The Treadmill of the Future?

Have you ever been on a treadmill working out when suddenly you almost fall off the back of the machine? Have you ever found yourself struggling to keep up with a treadmill’s pace? Have you ever felt constrained by the preset speeds on a treadmill? You’re not the only one – many individuals have a tough time finding a pace that best suits them when running on a treadmill, to the point that pacing charts have been developed to make it easier for runners to find their ideal pace on the treadmill. But, what if this wasn’t a concern? What if treadmill speeds could be personalized to an individual? That’s the idea behind one US patent, the patent for a user footfall sensing control system for treadmill exercise machines:

Patent title: User footfall sensing control system for treadmill exercise machines

Patent number: US 8480541 B1

Patent filing date: June 23, 2009

Patent issue date: July 9, 2013

How long it took for patent to issue: 4 years

Inventors: Randall Thomas Brunts

U.S. classification: 482/7

Claims: 20

This patent proposes to create a footfall monitoring system to track a treadmill user’s motion, speed, and acceleration to automatically adjust the speed of the treadmill to the user’s ideal pace. As the patent’s classification number denotes, the device is intended to “facilitate conditioning or developing of muscle” through “track, field, gymnastics, or athletic activity.” This device specifically will regulate the user’s “rate of movement” in order to facilitate positive exercise.

This patent consists of 20 claims outlining the main functional components of the treadmill system. The main components of the device include: a tread base, a moving tread belt, a belt motion sensor to measure tread belt speed and displacement, a motor assembly to drive belt motion, a foot sensor to detect a user’s position on the tread belt, and a motor controller that adjusts the speed of the tread belt. The basic design for the system can be seen in Figure 1 below. These main components work together to register a user’s position and motion and then automatically change the speed of the tread belt in response to these measurements. While the details of how the system will measure and calculate differences in position, speed, and acceleration is somewhat complicated, the basic idea is simple – the treadmill will sense where a user is stepping on a treadmill and how long their strides are through capacitive proximity sensors around the tread base, as seen in Figure 1 on the right. By using measurements of timing between footfalls and positioning on the treadmill, the system will calculate the user’s speed, acceleration, and position on the treadmill relative to the “ideal” user position. These measurements can then be compared to the speed and acceleration of the tread belt, which can then be used to automatically fit the speed of the tread belt to the user’s running pace and get the runner back to the ideal position on the treadmill.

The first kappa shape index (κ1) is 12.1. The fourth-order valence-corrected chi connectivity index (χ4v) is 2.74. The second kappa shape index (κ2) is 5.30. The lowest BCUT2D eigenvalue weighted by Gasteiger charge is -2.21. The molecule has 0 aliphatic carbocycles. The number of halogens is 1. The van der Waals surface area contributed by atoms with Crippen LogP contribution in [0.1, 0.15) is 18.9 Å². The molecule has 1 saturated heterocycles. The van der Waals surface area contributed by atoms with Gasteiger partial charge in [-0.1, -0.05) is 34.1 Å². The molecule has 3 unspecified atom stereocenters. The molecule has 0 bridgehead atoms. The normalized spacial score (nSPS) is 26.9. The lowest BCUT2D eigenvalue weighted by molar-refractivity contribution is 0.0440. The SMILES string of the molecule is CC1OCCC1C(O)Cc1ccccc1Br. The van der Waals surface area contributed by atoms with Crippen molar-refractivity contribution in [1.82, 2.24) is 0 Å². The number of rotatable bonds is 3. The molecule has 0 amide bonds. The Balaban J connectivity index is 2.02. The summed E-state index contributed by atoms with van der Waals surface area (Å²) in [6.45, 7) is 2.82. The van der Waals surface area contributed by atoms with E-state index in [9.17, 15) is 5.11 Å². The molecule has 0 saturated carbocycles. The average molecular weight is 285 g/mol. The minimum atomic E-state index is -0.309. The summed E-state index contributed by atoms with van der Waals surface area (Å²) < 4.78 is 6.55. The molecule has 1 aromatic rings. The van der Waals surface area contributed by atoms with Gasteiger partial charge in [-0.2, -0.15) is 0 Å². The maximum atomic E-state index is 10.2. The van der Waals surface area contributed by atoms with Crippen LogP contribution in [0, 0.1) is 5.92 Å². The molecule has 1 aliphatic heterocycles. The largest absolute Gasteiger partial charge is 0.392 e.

This patent is not the first time a speed-changing treadmill has been patented before. Prior patents and art outline similar systems that measure a user’s position and speed on a treadmill. One main difference between this patent and other patents is the sensor type and sensing method used. Other proposed designs and patents used a variety of sensors, including optical sensors and pressure sensors as well as strain gauges, to detect a user’s position on a treadmill. However, these sensors often result in inaccurate or false-positive readings during use. This patent, on the other hand, uses capacitive proximity sensors. Using these sensors allows for higher precision and accuracy in footfall detection.

                    

Figure 1. External appearance of treadmill system (left), assembly and processing schematic for system (middle), and areas of footfall sensors (right).

 

Why does this patent matter? Who is it going to help and how? The answer is – you! This patent has the potential to help everyone from elite athletes to the common gym-goer; anyone who uses a treadmill stands to benefit from this patent. I personally thought this patent was interesting and useful because of my own experiences with treadmills in the past. There have been times when I’m running on a treadmill and my pace changes without me really knowing or thinking about it; it’s a very slight, subtle pace change. But when this happens, I either end up running into the front of the treadmill or creeping backward on the treadmill to the point that I almost fall off the back edge of the machine. Because of this, I think it would be very useful, not to mention safer, to have a treadmill system that automatically adjusts to user pace changes.

This patent and other exciting patents can be found through Google’s patent search or through a government patent search.

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